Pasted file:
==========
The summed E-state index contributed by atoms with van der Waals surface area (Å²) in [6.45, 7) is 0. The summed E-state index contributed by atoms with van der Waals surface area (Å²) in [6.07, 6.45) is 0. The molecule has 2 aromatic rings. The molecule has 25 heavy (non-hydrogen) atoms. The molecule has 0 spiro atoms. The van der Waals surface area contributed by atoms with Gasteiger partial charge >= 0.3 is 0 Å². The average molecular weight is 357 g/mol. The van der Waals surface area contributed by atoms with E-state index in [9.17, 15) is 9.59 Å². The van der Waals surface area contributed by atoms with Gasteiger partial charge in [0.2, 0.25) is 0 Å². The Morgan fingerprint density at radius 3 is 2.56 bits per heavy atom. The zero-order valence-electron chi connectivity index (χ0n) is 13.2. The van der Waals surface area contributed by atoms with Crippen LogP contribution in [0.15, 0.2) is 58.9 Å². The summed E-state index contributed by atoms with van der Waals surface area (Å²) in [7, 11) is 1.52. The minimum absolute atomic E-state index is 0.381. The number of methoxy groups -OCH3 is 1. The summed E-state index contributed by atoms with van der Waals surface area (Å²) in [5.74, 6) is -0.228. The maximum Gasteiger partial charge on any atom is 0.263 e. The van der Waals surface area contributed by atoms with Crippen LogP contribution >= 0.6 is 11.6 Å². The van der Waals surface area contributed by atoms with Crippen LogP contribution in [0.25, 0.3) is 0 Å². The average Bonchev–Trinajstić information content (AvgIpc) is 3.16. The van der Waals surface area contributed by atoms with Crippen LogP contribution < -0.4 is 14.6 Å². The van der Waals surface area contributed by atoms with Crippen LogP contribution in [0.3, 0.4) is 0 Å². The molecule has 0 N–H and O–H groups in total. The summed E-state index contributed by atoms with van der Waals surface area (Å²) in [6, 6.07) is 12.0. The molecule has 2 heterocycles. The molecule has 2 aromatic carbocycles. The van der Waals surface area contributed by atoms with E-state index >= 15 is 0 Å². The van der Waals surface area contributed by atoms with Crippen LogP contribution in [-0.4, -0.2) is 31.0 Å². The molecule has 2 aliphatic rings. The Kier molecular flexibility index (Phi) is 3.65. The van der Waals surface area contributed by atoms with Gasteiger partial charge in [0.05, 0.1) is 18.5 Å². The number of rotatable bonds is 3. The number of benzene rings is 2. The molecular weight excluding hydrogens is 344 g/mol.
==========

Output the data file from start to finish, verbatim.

The summed E-state index contributed by atoms with van der Waals surface area (Å²) in [6.45, 7) is 0. The summed E-state index contributed by atoms with van der Waals surface area (Å²) in [6.07, 6.45) is 0. The molecule has 2 aromatic rings. The molecule has 25 heavy (non-hydrogen) atoms. The molecule has 0 spiro atoms. The van der Waals surface area contributed by atoms with Gasteiger partial charge >= 0.3 is 0 Å². The average molecular weight is 357 g/mol. The van der Waals surface area contributed by atoms with E-state index in [9.17, 15) is 9.59 Å². The van der Waals surface area contributed by atoms with Gasteiger partial charge in [0.2, 0.25) is 0 Å². The Morgan fingerprint density at radius 3 is 2.56 bits per heavy atom. The zero-order valence-electron chi connectivity index (χ0n) is 13.2. The van der Waals surface area contributed by atoms with Crippen LogP contribution in [0.15, 0.2) is 58.9 Å². The summed E-state index contributed by atoms with van der Waals surface area (Å²) in [7, 11) is 1.52. The minimum absolute atomic E-state index is 0.381. The number of methoxy groups -OCH3 is 1. The summed E-state index contributed by atoms with van der Waals surface area (Å²) in [5.74, 6) is -0.228. The maximum Gasteiger partial charge on any atom is 0.263 e. The van der Waals surface area contributed by atoms with Crippen LogP contribution >= 0.6 is 11.6 Å². The van der Waals surface area contributed by atoms with Crippen LogP contribution in [0.25, 0.3) is 0 Å². The average Bonchev–Trinajstić information content (AvgIpc) is 3.16. The van der Waals surface area contributed by atoms with Crippen LogP contribution < -0.4 is 14.6 Å². The van der Waals surface area contributed by atoms with Crippen LogP contribution in [0.3, 0.4) is 0 Å². The molecule has 0 N–H and O–H groups in total. The summed E-state index contributed by atoms with van der Waals surface area (Å²) in [6, 6.07) is 12.0. The molecule has 2 heterocycles. The molecule has 2 aromatic carbocycles. The van der Waals surface area contributed by atoms with E-state index >= 15 is 0 Å². The van der Waals surface area contributed by atoms with Crippen LogP contribution in [-0.4, -0.2) is 31.0 Å². The molecule has 2 aliphatic rings. The Kier molecular flexibility index (Phi) is 3.65. The van der Waals surface area contributed by atoms with Gasteiger partial charge in [0.05, 0.1) is 18.5 Å². The number of rotatable bonds is 3. The number of benzene rings is 2. The molecular weight excluding hydrogens is 344 g/mol.